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Re: Palin and Complimentarianism

Post by Legolas Greenleaf on Sat Sep 27, 2008 10:29 am

All right, I'll concede that Deborah was a judgment on the people of Israel. After studying things more closely I believe you're right, that even though Deborah did some good things it was a commentary and judgment rather than a blessing. I found another interesting parallel between her and Sarah Palin though. The peasantry ceased, they ceased in Israel,
Until I, Deborah, arose,
Until I arose, a mother in Israel.
New gods were chosen;
Then war was in the gates.
Not a shield or a spear was seen
Among forty thousand in Israel.

The thing about not being able, as a Christian, to vote for Palin raises some questions. Would you be able to vote for Romney, a professed Mormon? I don't know if Ron Paul professes to be a Christian. Could you vote for him?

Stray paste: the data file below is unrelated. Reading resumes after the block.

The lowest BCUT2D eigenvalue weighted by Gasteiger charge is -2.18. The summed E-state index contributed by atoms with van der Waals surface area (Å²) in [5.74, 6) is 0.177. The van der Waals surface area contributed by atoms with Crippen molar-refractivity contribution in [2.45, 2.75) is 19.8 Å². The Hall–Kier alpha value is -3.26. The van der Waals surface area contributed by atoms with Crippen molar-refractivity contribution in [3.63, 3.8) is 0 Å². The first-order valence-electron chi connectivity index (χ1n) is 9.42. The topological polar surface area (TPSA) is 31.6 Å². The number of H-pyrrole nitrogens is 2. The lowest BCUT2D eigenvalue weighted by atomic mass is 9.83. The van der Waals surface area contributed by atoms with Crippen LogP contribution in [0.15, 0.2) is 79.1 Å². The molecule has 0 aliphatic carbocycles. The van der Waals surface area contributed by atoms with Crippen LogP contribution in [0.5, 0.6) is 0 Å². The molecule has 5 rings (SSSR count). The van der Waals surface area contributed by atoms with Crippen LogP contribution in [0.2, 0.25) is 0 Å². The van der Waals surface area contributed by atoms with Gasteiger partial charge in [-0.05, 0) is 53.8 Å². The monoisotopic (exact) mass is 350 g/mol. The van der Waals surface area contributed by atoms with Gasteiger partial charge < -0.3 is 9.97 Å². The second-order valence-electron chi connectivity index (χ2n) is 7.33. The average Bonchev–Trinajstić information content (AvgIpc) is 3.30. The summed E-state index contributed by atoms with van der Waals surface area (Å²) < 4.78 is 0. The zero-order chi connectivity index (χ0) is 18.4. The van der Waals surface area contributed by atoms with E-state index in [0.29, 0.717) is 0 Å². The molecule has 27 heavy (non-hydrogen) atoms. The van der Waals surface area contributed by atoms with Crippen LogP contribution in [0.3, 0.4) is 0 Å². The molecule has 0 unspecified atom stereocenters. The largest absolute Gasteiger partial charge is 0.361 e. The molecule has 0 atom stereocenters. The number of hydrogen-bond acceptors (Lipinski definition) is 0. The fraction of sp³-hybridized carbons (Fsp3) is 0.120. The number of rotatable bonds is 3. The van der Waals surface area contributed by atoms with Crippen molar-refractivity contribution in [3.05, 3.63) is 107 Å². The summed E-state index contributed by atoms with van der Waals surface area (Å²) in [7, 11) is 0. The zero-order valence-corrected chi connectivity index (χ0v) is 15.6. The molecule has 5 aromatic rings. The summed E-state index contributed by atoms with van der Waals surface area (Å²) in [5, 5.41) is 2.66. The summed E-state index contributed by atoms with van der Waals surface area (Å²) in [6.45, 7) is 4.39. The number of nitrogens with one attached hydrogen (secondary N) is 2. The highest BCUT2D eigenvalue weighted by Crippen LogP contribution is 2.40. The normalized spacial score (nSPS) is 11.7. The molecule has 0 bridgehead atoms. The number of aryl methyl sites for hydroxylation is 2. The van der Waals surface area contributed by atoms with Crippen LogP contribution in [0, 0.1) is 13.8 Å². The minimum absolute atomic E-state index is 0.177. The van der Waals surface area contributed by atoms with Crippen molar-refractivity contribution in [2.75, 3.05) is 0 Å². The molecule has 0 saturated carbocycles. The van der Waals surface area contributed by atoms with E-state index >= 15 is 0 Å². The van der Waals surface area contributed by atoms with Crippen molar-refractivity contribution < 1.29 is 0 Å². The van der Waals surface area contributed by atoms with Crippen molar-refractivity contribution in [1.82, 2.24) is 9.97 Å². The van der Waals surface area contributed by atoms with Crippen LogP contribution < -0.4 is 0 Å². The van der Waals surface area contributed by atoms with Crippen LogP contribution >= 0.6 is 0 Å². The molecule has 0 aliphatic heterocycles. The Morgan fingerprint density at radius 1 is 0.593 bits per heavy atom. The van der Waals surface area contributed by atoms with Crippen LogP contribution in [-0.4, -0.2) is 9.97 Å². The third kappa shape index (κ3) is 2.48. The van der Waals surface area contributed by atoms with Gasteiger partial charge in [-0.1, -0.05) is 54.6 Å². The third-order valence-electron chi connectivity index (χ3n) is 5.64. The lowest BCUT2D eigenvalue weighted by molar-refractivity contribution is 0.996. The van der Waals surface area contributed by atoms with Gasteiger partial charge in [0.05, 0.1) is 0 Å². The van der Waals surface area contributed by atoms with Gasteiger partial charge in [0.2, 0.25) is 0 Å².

We must take into consideration that, while we are seeking to bring this nation back to the Bible, we must sometimes take what we can get. We need to fight like the Liberals. The homosexuals would love for everyone to be persecuted if they say the least bad thing about them. While wanting that extreme they realize that they have to take steps and pursue their goal relentlessly. We need to pursue this ultimate goal while realizing that it will not happen all at once.

Evolution in schools is another example. The Liberals fought and fought and gradually bit by bit they eased their way in and have now kicked creation out. We aren't going to get creation in the schools all at once—unless we get all our men in congress, house, presidency, and judicial branches and pass laws to that effect.